In a move that has surprised observers, Microsoft has thrown its weight behind the Open Compute Project (OCP), an initiative launched in 2011 by Facebook to promote industry collaboration on efficient, open source designs for large-scale datacentres.
Speaking on day one of the Open Compute Summit in San Jose, Bill Laing, Microsoft’s corporate vice-president for cloud and enterprise, announced the company was sharing “the complete set of design specs for the most advanced hardware servers we’re employing in our datacentres today”, including computer-aided design (CAD) models, written specifications, documentation and software.
In a blog post the day before the announcement, Laing wrote: “Microsoft and Facebook, the founder of OCP, are the only cloud service providers to publicly release these server specifications, and the depth of information Microsoft is sharing with OCP is unprecedented.
The depth of information Microsoft is sharing with OCP is unprecedented
Bill Laing, Microsoft
"As part of this effort, Microsoft Open Technologies is open sourcing the software code we created for the management of hardware operations, such as server diagnostics, power supply and fan control. We would like to help build an open source software community within OCP as well.”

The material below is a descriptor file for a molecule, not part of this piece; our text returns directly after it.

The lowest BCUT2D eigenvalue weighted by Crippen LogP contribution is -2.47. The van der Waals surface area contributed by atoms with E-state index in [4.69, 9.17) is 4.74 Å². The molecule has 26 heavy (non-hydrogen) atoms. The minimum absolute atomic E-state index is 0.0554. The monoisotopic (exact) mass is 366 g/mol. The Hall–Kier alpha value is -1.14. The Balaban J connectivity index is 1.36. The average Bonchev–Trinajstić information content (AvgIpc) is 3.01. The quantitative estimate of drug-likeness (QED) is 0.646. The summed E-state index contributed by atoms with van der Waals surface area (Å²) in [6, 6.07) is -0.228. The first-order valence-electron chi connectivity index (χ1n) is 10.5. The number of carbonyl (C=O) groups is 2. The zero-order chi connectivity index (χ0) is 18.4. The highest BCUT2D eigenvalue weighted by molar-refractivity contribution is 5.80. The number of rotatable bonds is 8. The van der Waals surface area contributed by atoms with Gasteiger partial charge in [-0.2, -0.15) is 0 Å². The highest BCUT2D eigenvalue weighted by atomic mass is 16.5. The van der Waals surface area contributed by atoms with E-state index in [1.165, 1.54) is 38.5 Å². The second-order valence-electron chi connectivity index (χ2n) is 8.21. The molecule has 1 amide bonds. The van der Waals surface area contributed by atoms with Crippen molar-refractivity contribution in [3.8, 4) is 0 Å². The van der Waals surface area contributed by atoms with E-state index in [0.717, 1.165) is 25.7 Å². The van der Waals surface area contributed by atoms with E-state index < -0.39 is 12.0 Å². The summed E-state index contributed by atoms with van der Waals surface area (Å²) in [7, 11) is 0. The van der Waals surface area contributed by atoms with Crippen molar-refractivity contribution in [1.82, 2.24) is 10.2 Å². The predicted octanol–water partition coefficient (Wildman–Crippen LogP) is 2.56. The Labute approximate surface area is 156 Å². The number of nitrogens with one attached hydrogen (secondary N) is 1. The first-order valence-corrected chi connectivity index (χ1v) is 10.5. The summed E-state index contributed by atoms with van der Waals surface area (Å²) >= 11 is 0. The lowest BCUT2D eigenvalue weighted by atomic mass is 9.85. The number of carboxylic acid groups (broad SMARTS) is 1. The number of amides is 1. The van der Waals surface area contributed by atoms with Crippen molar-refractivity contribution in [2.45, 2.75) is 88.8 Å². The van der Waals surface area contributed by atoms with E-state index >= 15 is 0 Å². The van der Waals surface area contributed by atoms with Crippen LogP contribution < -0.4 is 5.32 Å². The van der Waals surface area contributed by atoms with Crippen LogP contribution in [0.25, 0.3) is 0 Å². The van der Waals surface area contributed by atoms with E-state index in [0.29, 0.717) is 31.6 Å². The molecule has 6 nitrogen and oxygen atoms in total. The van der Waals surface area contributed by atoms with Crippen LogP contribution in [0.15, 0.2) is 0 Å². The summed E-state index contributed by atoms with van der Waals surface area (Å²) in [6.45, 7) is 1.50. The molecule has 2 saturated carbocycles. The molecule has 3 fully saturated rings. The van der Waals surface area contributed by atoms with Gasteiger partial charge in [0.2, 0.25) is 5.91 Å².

Acknowledging delegates’ surprise at the traditionally fiercely proprietary company’s conversion to openness, Laing told the summit that the decision to join the OCP grew out of its internal drive over the past five years to share datacentre expertise with its existing hardware partners and customers.
“Why are we doing this? Because we want to drive innovation in cloud computing, datacentre design and operations,” he said. “We think this fits very well with the strategy of OCP and we plan to participate in a meaningful way.”
Clive Longbottom, founder and service director at analyst Quocirca, said he doubted the move was wholly altruistic.
Software giant opens up on hardware
“By opening up its approach to server design, Microsoft can show what savings can be made at a hardware level through using the designs. It can then build on this to demonstrate what additional value can be gained through using Microsoft operating systems and software on top of a low-cost hardware platform, attempting to head off the open source approaches that it is finding difficult to battle in the service provider markets,” said Longbottom.
But it could backfire, he added. “If Microsoft’s server design is seen to be better than the rest of the players in the OCP, then it could just find it speeds up open source approaches at a lower cost – which would be a tad embarrassing.”
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